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Stereotactic radiotherapy of pancreatic cancer: a systematic review on pain relief

Authors Buwenge M, Macchia G, Arcelli A, Frakulli R, Fuccio L, Guerri S, Grassi E, Cammelli S, Cellini F, Morganti AG

Received 13 March 2018

Accepted for publication 23 May 2018

Published 4 October 2018 Volume 2018:11 Pages 2169—2178


Checked for plagiarism Yes

Review by Single anonymous peer review

Peer reviewer comments 2

Editor who approved publication: Dr Michael Schatman

Milly Buwenge,1 Gabriella Macchia,2 Alessandra Arcelli,1 Rezarta Frakulli,3 Lorenzo Fuccio,4 Sara Guerri,1 Elisa Grassi,1 Silvia Cammelli,1 Francesco Cellini,5 Alessio G Morganti1

1Department of Experimental, Diagnostic and Specialty Medicine – DIMES, University of Bologna, S. Orsola-Malpighi Hospital, Bologna, Italy; 2Radiation Oncology Unit, Research and Care Foundation “Giovanni Paolo II”, Catholic University of Sacred Heart, Campobasso, Italy; 3Radiation Oncology Unit, Bellaria Hospital, Bologna, Italy; 4Department of Medical and Surgical Sciences – DIMEC, University of Bologna, S. Orsola-Malpighi Hospital, Bologna, Italy; 5Department of Radiotherapy, “A. Gemelli” Hospital, Catholic University, Rome, Italy

Abstract: Locally advanced pancreatic carcinoma (LAPC) has a poor prognosis and the purpose of treatment is survival prolongation and symptom palliation. Radiotherapy has been reported to reduce pain in LAPC. Stereotactic RT (SBRT) is considered as an emerging radiotherapy technique able to achieve high local control rates with acceptable toxicity. However, its role in pain palliation is not clear. To review the impact on pain relief with SBRT in LAPC patients, a literature search was performed on PubMed, Scopus, and Embase (January 2000–December 2017) for prospective and retrospective articles published in English. Fourteen studies (479 patients) reporting the effect of SBRT on pain relief were finally included in this analysis. SBRT was delivered with both standard and/or robotic linear accelerators. The median prescribed SBRT doses ranged from 16.5 to 45 Gy (median: 27.8 Gy), and the number of fractions ranged from 1 to 6 (median: 3.5). Twelve of the 14 studies reported the percentage of pain relief (in patients with pain at presentation) with a global overall response rate (complete and partial response) of 84.9% (95% CI, 75.8%–91.5%), with high heterogeneity (Q2 test: P<0.001; I2=83.63%). All studies reported toxicity data. Acute and late toxicity (grade ≥3) rates were 3.3%–18.0% and 6.0%–8.2%, respectively. Reported gastrointestinal side effects were duodenal obstruction/ulcer, small bowel obstruction, duodenal bleeding, hemorrhage, and gastric perforation. SBRT achieves pain relief in most patients with pancreatic cancer with an acceptable gastrointestinal toxicity rate. Further prospective studies are needed to define optimal dose/fractionation and the best systemic therapies modality integration to reduce toxicity and improve the palliative outcome. Finally, the quality of life and, particularly, pain control should be considered as an endpoint in all future trials on this emerging treatment technique.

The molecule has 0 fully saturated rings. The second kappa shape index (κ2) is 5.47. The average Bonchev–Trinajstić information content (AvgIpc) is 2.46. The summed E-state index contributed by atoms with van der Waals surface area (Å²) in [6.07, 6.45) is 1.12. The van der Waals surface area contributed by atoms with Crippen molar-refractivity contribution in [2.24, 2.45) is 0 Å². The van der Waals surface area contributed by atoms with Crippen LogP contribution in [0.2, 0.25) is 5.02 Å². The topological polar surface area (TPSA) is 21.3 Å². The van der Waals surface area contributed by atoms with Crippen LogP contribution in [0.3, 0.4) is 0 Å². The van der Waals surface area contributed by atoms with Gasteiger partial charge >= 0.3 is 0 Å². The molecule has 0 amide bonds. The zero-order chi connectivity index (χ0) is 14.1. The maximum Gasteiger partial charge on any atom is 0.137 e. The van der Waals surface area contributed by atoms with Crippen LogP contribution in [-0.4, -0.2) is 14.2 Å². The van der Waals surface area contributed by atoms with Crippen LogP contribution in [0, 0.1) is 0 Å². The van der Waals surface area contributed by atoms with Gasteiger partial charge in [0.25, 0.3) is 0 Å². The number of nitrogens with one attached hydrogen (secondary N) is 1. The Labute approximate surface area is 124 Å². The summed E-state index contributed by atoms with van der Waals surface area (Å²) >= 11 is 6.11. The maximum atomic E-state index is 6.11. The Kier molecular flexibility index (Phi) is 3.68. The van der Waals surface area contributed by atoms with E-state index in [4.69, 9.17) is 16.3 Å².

Keywords: radiotherapy, pancreatic neoplasms, systematic review, palliative, pain

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